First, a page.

Infinitely Polar Bear is a modest but worthwhile film that brings us back to a semi-forgotten, not-so-innocent era — America in the 1970s, when kids were less supervised and parents let it all hang out. It was a time when a woman could leave her young daughters in the care of their bipolar dad, who was frequently off his meds and smoked like a chimney, and the neighbors' sole source of tongue wagging was the prospect of a man doing domestic chores.
Unlike The Ice Storm and other films that have implicitly chastised the parents of that era for their imperfections, this autobiographical directorial debut from Maya Forbes puts everything in context. It's not the portrait of a generation but of a single unique, surprisingly resilient family. As a depiction of mental illness, Infinitely Polar Bear doesn't fall into the trap of making mania seem consistently zany and adorable. But it does acknowledge that, under the right circumstances, the larger-than-life behavior of someone like Cameron Stuart (Mark Ruffalo) can be charming and comic. It's just that he more often lands in the wrong circumstances.
Cam is the descendant of a Boston Brahman family living in bohemian semi-squalor; his supercilious grandmother (Muriel Gould) holds the family fortune in her death grip. Maggie (Zoe Saldana) didn't see anything wrong with Cam when they married — after all, she points out, it was the '60s, when "everybody was having a breakdown." Another breakdown and a hospitalization later, Maggie faces facts: Cam will never be the family breadwinner. But to obtain a better life for her daughters, she needs an MBA, which means attending school in New York and leaving Cam with the kids in Boston.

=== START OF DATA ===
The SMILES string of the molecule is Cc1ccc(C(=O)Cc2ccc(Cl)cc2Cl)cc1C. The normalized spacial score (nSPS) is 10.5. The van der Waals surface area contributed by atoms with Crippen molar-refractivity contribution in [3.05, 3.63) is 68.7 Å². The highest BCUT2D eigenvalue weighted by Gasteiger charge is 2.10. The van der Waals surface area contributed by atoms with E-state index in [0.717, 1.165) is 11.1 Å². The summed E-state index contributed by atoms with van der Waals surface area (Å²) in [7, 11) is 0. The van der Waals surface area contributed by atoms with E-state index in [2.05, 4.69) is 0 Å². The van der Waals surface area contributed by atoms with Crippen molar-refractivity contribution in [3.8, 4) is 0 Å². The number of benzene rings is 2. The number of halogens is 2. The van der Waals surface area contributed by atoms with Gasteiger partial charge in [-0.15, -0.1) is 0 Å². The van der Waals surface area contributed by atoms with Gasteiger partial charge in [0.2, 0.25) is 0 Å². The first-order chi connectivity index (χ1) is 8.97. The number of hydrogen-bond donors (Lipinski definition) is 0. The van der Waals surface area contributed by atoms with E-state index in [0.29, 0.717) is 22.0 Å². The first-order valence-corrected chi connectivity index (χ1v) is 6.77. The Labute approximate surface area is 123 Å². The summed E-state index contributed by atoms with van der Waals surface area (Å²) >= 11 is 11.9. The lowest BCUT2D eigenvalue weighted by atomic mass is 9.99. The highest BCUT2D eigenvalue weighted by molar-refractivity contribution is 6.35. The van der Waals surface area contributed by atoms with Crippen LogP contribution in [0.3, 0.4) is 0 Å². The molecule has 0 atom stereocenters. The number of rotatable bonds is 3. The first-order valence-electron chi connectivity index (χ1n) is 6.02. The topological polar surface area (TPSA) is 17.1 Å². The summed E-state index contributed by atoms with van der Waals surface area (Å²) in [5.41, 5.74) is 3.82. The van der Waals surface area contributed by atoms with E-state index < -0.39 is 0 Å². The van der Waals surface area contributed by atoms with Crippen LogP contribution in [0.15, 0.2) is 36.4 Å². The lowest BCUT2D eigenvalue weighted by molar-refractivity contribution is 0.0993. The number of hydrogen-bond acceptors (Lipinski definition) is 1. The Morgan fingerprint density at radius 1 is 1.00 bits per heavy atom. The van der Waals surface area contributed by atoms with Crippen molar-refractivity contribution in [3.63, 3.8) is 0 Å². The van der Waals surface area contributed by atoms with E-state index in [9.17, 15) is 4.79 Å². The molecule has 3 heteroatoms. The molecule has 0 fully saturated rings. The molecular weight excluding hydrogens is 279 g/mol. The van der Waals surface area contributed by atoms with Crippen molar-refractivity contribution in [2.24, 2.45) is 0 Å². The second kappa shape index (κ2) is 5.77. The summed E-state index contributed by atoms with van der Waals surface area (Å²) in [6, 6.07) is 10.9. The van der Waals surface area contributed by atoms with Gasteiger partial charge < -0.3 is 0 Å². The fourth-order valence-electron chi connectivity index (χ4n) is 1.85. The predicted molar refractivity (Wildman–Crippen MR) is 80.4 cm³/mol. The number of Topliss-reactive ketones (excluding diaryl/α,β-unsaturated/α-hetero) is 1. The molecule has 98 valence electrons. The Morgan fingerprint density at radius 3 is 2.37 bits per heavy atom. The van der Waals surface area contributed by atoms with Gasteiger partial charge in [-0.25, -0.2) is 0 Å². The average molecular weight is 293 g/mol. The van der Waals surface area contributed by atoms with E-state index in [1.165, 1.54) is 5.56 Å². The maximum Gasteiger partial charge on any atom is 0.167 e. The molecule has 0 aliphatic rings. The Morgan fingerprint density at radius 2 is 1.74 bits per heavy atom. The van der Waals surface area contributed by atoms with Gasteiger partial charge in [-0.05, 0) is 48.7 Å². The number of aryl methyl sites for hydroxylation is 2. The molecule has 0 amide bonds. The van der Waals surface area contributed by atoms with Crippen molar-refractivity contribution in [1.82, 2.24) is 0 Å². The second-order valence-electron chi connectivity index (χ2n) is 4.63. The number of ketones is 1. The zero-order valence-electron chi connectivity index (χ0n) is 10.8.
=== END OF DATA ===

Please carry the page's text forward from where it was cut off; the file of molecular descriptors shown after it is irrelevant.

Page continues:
Saldana does graceful work as a loving mom making hard choices. But the heart of the film is the rambunctious family unit formed by Cam, 10-year-old Amelia (Imogene Wolodarsky, Forbes' daughter) and her younger sister, Faith (Ashley Aufderheide). Educated at the best schools and vain of his heritage, Cam often acts like a bright, bratty kid doing a James Stewart impersonation; unable to respect him as an authority figure, his daughters instead attempt to out-brat him. At times, his needy, volatile behavior terrifies them. But they never forget his good heart or his good cooking — and neither does the film.
Forbes has loosely structured her memoiristic account of this unusual year, using Super 8 montages to convey the passage of time and the flavor of the era. She doesn't follow Amelia closely enough to craft a coming-of-age narrative; to the extent that anyone grows up here, it's Cam, who learns to be less scared of his family responsibilities. This role is right in Ruffalo's wheelhouse; his intensity often has a manic edge. Less expected — but welcome — is the naturalness of the two young actors, who play the kids as loud, bossy, boisterous and believable. ("Totally polar bear" is Faith's rendering of her father's diagnosis.)
The authenticity of the proceedings might remind viewers of Boyhood. While that film offered progression and a broader perspective on family history, this one encapsulates one phase of such a history and then ends. Viewers in search of catharsis or resolution won't find them here. But Infinitely Polar Bear is a vivid snapshot of one family surviving in a state of chaotic, affectionate imperfection — and of a time when kids "raising themselves" was seen not as neglect but as normal.